On 23 February 1942. the Imperial Japanese Navy's submarine I-17, under the command of Commander Nishino Kozo, surfaces shells the oil refinery near Santa Barbara. Before the war, as skipper of an oil tanker, Nishino had refueled there. The shelling does only minor damages to a pier and an oil well derrick, but creates "invasion" fears along the West Coast.
Contemporary newspaper accounts describe the attack as off the Ellwood oil fields 12 miles north of Santa Barbara, and report 16 shells fired, beginning at 7:15 p.m. on the 23rd of February 1942. Three shells struck near the Bankline Co. oil refinery, the apparent target of the shelling. Rigging and pumping equipment at a well about 1,000 yards inland were destroyed but otherwise no damage was caused. One shell overshot the target by three miles and landed on the Tecolote ranch, where it exploded. Another landed on the nearby Staniff ranch, dug a hole five feet deep, but failed to explode. Eleven other shells fell short and dropped into the sea. Description of the attack and damage to the oil refinery was provided by the superindentent, F.W. Borden. The first report of the attack was called in to police by Mrs. George Heaney of San Marcos Pass, who observed the submarine through binoculars and reported it was about a mile offshore. Oil refinery worker Bob Miller also called in a report during the attack. According to the official report of the 11th Naval District, the I-17 surfaced at 7:10 pm, Pacific War Time (2 hours ahead of standard time, so about a half hour after sunset), shortly after President Roosevelt's weekly fireside "chat" began. At 7:15 pm, the submarine began firing from its deck gun at the oil refinery. It ceased firing at 7:35 and departed on the surface; it was observed still on the suface exiting the south end of the Santa Barbara Channel at 8:30.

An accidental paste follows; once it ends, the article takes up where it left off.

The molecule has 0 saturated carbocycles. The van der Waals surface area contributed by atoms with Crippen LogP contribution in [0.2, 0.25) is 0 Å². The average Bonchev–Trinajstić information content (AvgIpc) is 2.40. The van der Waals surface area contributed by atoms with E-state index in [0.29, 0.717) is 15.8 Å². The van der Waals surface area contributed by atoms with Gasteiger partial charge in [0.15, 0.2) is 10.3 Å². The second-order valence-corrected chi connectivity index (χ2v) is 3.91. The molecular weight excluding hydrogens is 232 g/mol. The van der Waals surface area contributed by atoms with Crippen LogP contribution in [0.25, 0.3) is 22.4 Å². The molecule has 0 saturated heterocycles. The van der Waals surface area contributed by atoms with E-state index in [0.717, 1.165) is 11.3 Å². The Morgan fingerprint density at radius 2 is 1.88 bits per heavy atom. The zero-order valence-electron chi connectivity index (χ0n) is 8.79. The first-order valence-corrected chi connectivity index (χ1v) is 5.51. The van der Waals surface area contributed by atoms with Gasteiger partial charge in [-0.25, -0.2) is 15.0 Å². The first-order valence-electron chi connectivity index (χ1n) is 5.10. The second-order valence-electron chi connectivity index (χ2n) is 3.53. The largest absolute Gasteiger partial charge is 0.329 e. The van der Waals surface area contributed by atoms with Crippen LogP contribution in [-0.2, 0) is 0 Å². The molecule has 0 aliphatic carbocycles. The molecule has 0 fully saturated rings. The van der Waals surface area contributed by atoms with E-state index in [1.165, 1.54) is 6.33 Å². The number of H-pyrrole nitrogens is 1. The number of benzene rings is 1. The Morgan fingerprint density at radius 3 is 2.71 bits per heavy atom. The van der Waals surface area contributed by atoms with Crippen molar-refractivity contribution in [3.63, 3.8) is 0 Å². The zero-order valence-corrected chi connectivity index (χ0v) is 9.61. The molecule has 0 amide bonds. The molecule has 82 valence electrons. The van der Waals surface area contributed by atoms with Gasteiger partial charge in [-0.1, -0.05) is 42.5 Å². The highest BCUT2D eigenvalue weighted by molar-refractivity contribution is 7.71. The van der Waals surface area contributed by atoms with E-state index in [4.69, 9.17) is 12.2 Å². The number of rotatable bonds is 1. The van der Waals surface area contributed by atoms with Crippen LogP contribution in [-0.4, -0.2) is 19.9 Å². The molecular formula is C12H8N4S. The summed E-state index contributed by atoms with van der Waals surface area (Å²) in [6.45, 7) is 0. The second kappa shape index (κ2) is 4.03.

A 1982 issue of Parade magazine published a possible reason for the attack:
The first Japanese attack on the U.S. mainland, in 1942, was triggered by cactus spines in the rear end of a Japanese naval captain.
In the late 1930s, Kozo Nishino was commander of a Japanese tanker taking on crude oil at the Ellwood oil field. On the way up the path from the beach to a formal ceremony welcoming him and his crew, Nishino slipped and fell into a prickly-pear cactus. Workers on a nearby oil rig broke into guffaws at the sight of the proud commander having cactus spines plucked from his posterior. Then and there, the humiliated Nishino swore to get even.
He had to wait for war between the U.S. and Japan, but on Feb. 23, 1942, he got his revenge. From 7:07 to 7:45 p.m., he directed the shelling of the Ellwood oil field from his submarine, the I-17. Though about 24 shells were fired from a 5.5-inch deck gun, little damage was done. One rig needed a $500 repair job after the shelling, and one man was wounded while trying to defuse an unexploded shell.
U.S. planes gave chase to the sub, but Nishino got away. Thereafter, American coastal defenses were improved, so the mainland suffered only one more submarine attack by the Japanese during the war, at Fort Stevens in Oregon.
Most accounts however have the I-17 firing 16 17 rounds fired from 19:15 to 19:35 hours